Moreover, age assessment procedures have been carried out and

Moreover, there are many
cases that children were located in closed facilities due to a lack of suitable
alternative reception options. Taking into account the negative impact that
detention can have on children, administrative detention should be used, in
line with EU law, only in exceptional circumstances as a last resort, for the
shortest amount of time and never in a prison environment.

Additionally, age assessment methods and procedures differ
among Member States widely. For example, many times unnecessary age assessments
may have been reported and along with invasive methods. Plus, guardians are
often appointed only after age assessment procedures have been carried out and
age disputes sometimes result in children ending up in detention (MSF, 2017).

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As mentioned above,
another serious problem is the family
tracing and family reunification/unity procedures which are often
protracted or start too late. Such procedures should be carried out
irrespective of the child’s legal status, with the involvement of a person
responsible for child protection or the child’s guardian once appointed. For
asylum applicants, transfers based on the family unity procedures of the Dublin
Regulation are under-utilized and sometimes take many months until they are
implemented (UNICEF, 2017). Finally, there are sometimes long delays in
processing the asylum and other proceedings concerning children. For example, despite
constant encouragement from the Commission, as of 2 April 2017, only 341
unaccompanied and separated children have been relocated from Greece. In Italy,
only one separated child has been relocated as the authorities have not yet
developed a specific procedure for the relocation of unaccompanied children
(UNICEF, 2017).

 

 

 

 

 

 

 

 

 

 

 

Possibilities for future
improvements

Long- lasting solutions are crucial
to ensure normality and stability for all children in migration. The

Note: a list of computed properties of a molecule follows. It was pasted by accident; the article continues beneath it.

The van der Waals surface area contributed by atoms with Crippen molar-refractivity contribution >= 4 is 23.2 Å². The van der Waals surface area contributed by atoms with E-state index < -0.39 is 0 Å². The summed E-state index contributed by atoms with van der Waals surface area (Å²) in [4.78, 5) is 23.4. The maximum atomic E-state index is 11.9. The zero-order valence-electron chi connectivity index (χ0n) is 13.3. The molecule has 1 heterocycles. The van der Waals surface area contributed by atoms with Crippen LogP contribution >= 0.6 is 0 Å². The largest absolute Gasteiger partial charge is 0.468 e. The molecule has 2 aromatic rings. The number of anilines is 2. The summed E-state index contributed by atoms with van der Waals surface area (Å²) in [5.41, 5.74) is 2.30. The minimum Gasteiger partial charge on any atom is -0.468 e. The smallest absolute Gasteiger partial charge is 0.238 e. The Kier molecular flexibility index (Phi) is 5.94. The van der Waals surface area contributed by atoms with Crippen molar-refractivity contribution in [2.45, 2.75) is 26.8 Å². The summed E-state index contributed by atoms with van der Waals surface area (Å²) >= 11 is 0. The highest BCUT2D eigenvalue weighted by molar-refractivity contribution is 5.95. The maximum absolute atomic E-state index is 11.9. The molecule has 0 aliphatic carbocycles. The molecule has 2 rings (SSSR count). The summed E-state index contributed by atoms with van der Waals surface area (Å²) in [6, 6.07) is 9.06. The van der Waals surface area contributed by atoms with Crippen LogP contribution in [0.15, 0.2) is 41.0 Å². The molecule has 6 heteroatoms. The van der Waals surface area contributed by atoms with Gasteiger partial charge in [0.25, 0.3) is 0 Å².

identification of durable solutions should focus on all possible aspects of
migration, such as integration in a
Member State, return to the country of origin, resettlement or reunification
with family members in a third country. Regarding children who are not
granted asylum but who will not be returned to their country of origin, clear
rules concerning their legal status are needed: Member States should clearly
set out the duties of those involved in the assessment procedures in order to
avoid having children with no determination of their legal status for extended periods
of time. Access to education, healthcare and psychosocial support while
awaiting the status determination should also be ensured. Finally, Member
States should seek to ensure availability of status determination procedures
and resolution of residence status for children who will not be returned, in
particular for those who have resided in the country for a certain period of
time.

Early integration of children is a
social investment since it promotes societal cohesion overall in Europe and simultaneously
it is a necessity for the children’s’ development into adulthood.  It also contributes to the minimization of
risks with regard to possible criminal activity and exposure to radicalization.
Member States ought to foster efforts to promote a positive approach to
diversity, as well as to erdicate racism, xenophobia and in particular hate
speech against children in migration.

Taking into account that recently
arrived children might not have acquired sufficient skills and competences to
successfully integrate in society they should be provided with guidance,
support and opportunities for continuing education and training. Early and
effective access to inclusive, formal education, including early childhood
education and care, is one of the most important and powerful tools for the
integration of children, fostering language skills, social cohesion and mutual
understanding. At this point, it is very important to mention that training of
the teachers that work with children of diverse backgrounds is a key element
for integration. Timely access to healthcare and an adequate standard of living
are key- factors to the integration of children in the host countries.
Improvement of living conditions, measures to tackle child poverty and to
ensure healthcare (including mental healthcare) provision are critical.
Attention to other dimensions of socialization, including through leisure
activities and sports, is also important. Finally, as is the case for children
in State care who are EU nationals, mechanisms and processes need to be in
place to help prepare children in migration in State care for the transition to
adulthood/leaving care.